The Knitology Story, or, Why I Finally Decided to Start a Blog
It dawned on me first with podcasts – there’s a LOT of great knitting information to be had online, and many of the people I know haven’t a clue about its existence, much less how to find or use it. I got an MP3 player for work a couple of years ago, and knew I would be doing some training sessions for librarians in our region on how to download and listen to audiobooks through a statewide program. It would be several months before the site was up and running, but since I needed to be really familiar with the concept, I went looking for something besides music to use it for. And I found – ta da! – Knitting Podcasts! Which seriously started me down the road to blogs, then I got a feed reader account, and found lots of other neat stuff that bloggers and podcasters were talking about. I had been using a social bookmarking service for some time, and had a flickr account to share pictures, and … and…
As I said, in mentioning some of these great resources to various people, I found that they liked some of the ideas, but felt like they didn’t have time to go learn about stuff they would probably never use. Well, you can’t argue with that! But when I approached it from the other direction, starting with something they are interested in to begin with, then some of that techie stuff suddenly became relevant!
I ran the idea for a training session past a fellow knitter and co-worker, Julie T., to see if she thought it would fly, and if so, to enlist her as co-conspirator. We fleshed out some ideas, got the boss’s permission, and in September 14, 2007, presented “Knitology: knitting at the intersection of books and technology”. Our registration limit of 32 filled up fast, with a nice variety of librarians from across our region of the state. Each person got a copy of Stephanie Pearl-McPhee’s “Knitting Rules!” to read ahead of time. Many were knitters, but a significant number were not, which pleased us even more! We emphasized that the things they would be learning could work equally well for any of a zillion other topics.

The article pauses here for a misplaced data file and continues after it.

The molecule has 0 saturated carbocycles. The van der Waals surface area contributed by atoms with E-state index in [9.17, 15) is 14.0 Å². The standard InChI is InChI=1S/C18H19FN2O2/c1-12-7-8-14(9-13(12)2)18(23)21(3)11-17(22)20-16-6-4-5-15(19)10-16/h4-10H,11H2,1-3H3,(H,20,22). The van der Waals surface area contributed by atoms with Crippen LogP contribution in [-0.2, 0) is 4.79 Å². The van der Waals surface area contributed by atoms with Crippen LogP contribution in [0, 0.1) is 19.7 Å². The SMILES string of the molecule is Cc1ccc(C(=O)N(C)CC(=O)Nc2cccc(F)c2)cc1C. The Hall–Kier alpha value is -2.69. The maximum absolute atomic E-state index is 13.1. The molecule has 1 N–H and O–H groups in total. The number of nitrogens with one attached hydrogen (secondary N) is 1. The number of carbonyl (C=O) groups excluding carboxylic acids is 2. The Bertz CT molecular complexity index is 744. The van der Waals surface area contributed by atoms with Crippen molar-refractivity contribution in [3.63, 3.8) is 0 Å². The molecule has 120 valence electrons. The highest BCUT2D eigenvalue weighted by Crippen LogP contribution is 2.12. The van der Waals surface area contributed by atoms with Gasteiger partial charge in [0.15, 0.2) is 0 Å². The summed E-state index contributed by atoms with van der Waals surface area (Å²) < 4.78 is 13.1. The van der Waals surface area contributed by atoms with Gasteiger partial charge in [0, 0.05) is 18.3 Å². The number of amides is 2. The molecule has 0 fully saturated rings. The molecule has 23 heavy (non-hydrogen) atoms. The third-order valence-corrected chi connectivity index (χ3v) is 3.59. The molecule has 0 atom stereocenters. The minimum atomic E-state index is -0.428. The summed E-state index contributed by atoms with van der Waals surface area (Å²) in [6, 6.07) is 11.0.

Julie and I plastered the room with knitted stuff and books (that’s Julie’s stuff in the photo),
I brought my spinning wheel, and we had plenty of giveaways and door prizes.
Since I am the regional library system’s Automation & Technology Consultant (had to look at my business card to be sure of the official title!), I led off with an overview of library services through the ages, then plunged in to the technology “What is …?” portion of the day. I attempted to explain some of the above-mentioned social software/utilities through YouTube and other videos, screenshots and live demos.
Then we had the book discussion during a catered lunch, and everyone was amused to find that Julie and I really liked different parts of the book, as befitted our different perspectives and preferences. We had a lot of good comments, and even the non-knitters enjoyed the read (and we hope were inspired to find teachers and pick up needles!).
After lunch, we split the group, and I took half into our computer lab for hands-on play time, while Julie (Youth Services Coordinator for our regional system) talked about books and knitting and non-knitting programming ideas with the other half of the group. After rotating the groups, we all got back together for door prizes to end the day. A delightful coincidence was that the Yarn Harlot would be in Wichita only two days later, and a pair of tickets were received with delight. (Julie and I harassed the sponsoring bookstore enough that they let us help with that event, too.)
In October, we were asked to share a very brief version with librarians in another region. Regretfully, I lost track of the limited time, and left Julie with only 3 minutes. Literally. I still feel bad about that. We had hoped to present at the Kansas Library Conference in April, but just got word that they could only allow us 50 minutes. Since we already know that doesn’t work, we had to decline.
So what does this have to do with the blog? There doesn’t seem to be any place that this kind of information is gathered together for knitters, so I thought I’d attempt to fill that hole with this blog. I have run across all kinds of great online resources to share, and will be pleased if readers would share their favorites, too. I will still feel kind of funny writing about what’s on MY needles… I’m not quite sure why anyone would be particularly interested in that, but I figure it goes with the territory. Besides the tags for each post, I have created categories called Tech Tips and Knitter’s Resources so that a reader can easily scan the subjects and see anything they may have missed.
Enough for today. Stay tuned!
Welcome to blogland! OH that sounds like such a fun day. Good for you guys. Getting a good idea and running with it!
And yes, we DO want to hear about what’s on your needles.
VERY CUTE SWEATER OOPS I MEAN GRANDSON. I SAW A HINT IN A KNITTING BOOK FOR CHILDREN THAT WAS GREAT. KIDS GROW FAST BUT THEY SOMETIMES GROW SLOWLY ON THE BODICE. THE WRITER SUGGESTED THAT YOU MAKE THE SLEEVES LONGER AND ROLL THEM UP AS A PART OF YOUR DESIGN. THEN AT THE BOTTOM YOU CAN CUT AND SEW AND ADD A LONGER RIBBING. SO SAVE THAT EXTRA YARN TO GIVE TO THE MOM. MORE LATER.YOLANDA
what a great way to tie technology to something people are interested in! I think they’ll retain it longer and be more interested if they can immediately see how they can use it in their own lives!